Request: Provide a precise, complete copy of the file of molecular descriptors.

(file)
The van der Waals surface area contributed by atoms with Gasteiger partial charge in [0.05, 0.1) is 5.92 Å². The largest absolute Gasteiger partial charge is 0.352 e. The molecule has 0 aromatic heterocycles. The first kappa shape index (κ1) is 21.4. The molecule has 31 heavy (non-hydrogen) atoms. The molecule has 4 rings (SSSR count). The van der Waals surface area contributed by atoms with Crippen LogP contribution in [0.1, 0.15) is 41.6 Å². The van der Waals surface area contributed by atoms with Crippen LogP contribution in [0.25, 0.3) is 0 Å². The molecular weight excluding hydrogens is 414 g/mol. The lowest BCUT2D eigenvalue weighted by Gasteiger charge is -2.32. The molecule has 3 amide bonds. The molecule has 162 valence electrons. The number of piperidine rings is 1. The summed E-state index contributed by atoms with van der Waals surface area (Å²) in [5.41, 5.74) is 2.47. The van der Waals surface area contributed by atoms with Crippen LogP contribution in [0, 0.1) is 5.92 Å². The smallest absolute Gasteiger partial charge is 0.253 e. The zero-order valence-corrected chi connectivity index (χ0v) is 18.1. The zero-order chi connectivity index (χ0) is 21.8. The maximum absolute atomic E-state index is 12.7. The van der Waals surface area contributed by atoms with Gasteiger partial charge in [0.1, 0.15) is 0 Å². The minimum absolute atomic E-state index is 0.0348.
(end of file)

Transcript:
The van der Waals surface area contributed by atoms with Gasteiger partial charge in [0.05, 0.1) is 5.92 Å². The largest absolute Gasteiger partial charge is 0.352 e. The molecule has 0 aromatic heterocycles. The first kappa shape index (κ1) is 21.4. The molecule has 31 heavy (non-hydrogen) atoms. The molecule has 4 rings (SSSR count). The van der Waals surface area contributed by atoms with Crippen LogP contribution in [0.1, 0.15) is 41.6 Å². The van der Waals surface area contributed by atoms with Crippen LogP contribution in [0.25, 0.3) is 0 Å². The molecular weight excluding hydrogens is 414 g/mol. The lowest BCUT2D eigenvalue weighted by Gasteiger charge is -2.32. The molecule has 3 amide bonds. The molecule has 162 valence electrons. The number of piperidine rings is 1. The summed E-state index contributed by atoms with van der Waals surface area (Å²) in [5.41, 5.74) is 2.47. The van der Waals surface area contributed by atoms with Crippen LogP contribution in [0, 0.1) is 5.92 Å². The smallest absolute Gasteiger partial charge is 0.253 e. The zero-order valence-corrected chi connectivity index (χ0v) is 18.1. The zero-order chi connectivity index (χ0) is 21.8. The maximum absolute atomic E-state index is 12.7. The van der Waals surface area contributed by atoms with Gasteiger partial charge in [0.1, 0.15) is 0 Å². The minimum absolute atomic E-state index is 0.0348.